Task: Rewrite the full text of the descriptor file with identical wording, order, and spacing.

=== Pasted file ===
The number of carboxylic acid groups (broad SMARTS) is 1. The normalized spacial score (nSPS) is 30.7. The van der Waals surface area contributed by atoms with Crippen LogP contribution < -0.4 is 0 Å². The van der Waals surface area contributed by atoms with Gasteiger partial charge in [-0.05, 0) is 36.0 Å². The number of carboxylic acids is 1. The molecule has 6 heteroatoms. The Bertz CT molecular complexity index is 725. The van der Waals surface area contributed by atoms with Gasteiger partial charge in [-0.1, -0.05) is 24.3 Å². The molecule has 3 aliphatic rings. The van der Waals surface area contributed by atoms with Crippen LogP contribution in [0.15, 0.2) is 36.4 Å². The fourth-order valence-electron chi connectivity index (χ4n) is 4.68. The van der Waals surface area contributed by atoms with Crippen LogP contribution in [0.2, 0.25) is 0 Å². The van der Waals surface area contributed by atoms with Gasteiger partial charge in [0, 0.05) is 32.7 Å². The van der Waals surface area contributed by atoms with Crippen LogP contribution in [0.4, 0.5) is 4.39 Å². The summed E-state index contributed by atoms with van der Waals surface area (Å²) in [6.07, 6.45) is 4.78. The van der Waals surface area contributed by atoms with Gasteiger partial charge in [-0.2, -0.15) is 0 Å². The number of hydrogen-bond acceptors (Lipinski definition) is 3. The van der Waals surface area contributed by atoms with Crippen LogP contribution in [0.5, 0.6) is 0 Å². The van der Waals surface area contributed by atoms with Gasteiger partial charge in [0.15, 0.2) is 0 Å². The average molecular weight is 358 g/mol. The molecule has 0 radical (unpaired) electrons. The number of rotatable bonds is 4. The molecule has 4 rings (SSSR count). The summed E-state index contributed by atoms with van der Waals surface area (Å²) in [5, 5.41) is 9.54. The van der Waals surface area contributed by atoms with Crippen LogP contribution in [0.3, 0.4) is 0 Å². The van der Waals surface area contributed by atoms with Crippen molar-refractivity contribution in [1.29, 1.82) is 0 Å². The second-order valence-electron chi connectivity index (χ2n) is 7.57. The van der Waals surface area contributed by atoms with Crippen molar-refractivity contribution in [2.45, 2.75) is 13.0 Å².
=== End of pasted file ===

The number of carboxylic acid groups (broad SMARTS) is 1. The normalized spacial score (nSPS) is 30.7. The van der Waals surface area contributed by atoms with Crippen LogP contribution < -0.4 is 0 Å². The van der Waals surface area contributed by atoms with Gasteiger partial charge in [-0.05, 0) is 36.0 Å². The number of carboxylic acids is 1. The molecule has 6 heteroatoms. The Bertz CT molecular complexity index is 725. The van der Waals surface area contributed by atoms with Gasteiger partial charge in [-0.1, -0.05) is 24.3 Å². The molecule has 3 aliphatic rings. The van der Waals surface area contributed by atoms with Crippen LogP contribution in [0.15, 0.2) is 36.4 Å². The fourth-order valence-electron chi connectivity index (χ4n) is 4.68. The van der Waals surface area contributed by atoms with Crippen LogP contribution in [0.2, 0.25) is 0 Å². The van der Waals surface area contributed by atoms with Gasteiger partial charge in [0, 0.05) is 32.7 Å². The van der Waals surface area contributed by atoms with Crippen LogP contribution in [0.4, 0.5) is 4.39 Å². The summed E-state index contributed by atoms with van der Waals surface area (Å²) in [6.07, 6.45) is 4.78. The van der Waals surface area contributed by atoms with Gasteiger partial charge in [-0.2, -0.15) is 0 Å². The number of hydrogen-bond acceptors (Lipinski definition) is 3. The van der Waals surface area contributed by atoms with Crippen LogP contribution in [0.5, 0.6) is 0 Å². The van der Waals surface area contributed by atoms with Gasteiger partial charge in [0.15, 0.2) is 0 Å². The average molecular weight is 358 g/mol. The molecule has 0 radical (unpaired) electrons. The number of rotatable bonds is 4. The molecule has 4 rings (SSSR count). The summed E-state index contributed by atoms with van der Waals surface area (Å²) in [5, 5.41) is 9.54. The van der Waals surface area contributed by atoms with Crippen LogP contribution in [0.3, 0.4) is 0 Å². The van der Waals surface area contributed by atoms with Crippen molar-refractivity contribution in [1.29, 1.82) is 0 Å². The second-order valence-electron chi connectivity index (χ2n) is 7.57. The van der Waals surface area contributed by atoms with Crippen molar-refractivity contribution in [2.45, 2.75) is 13.0 Å².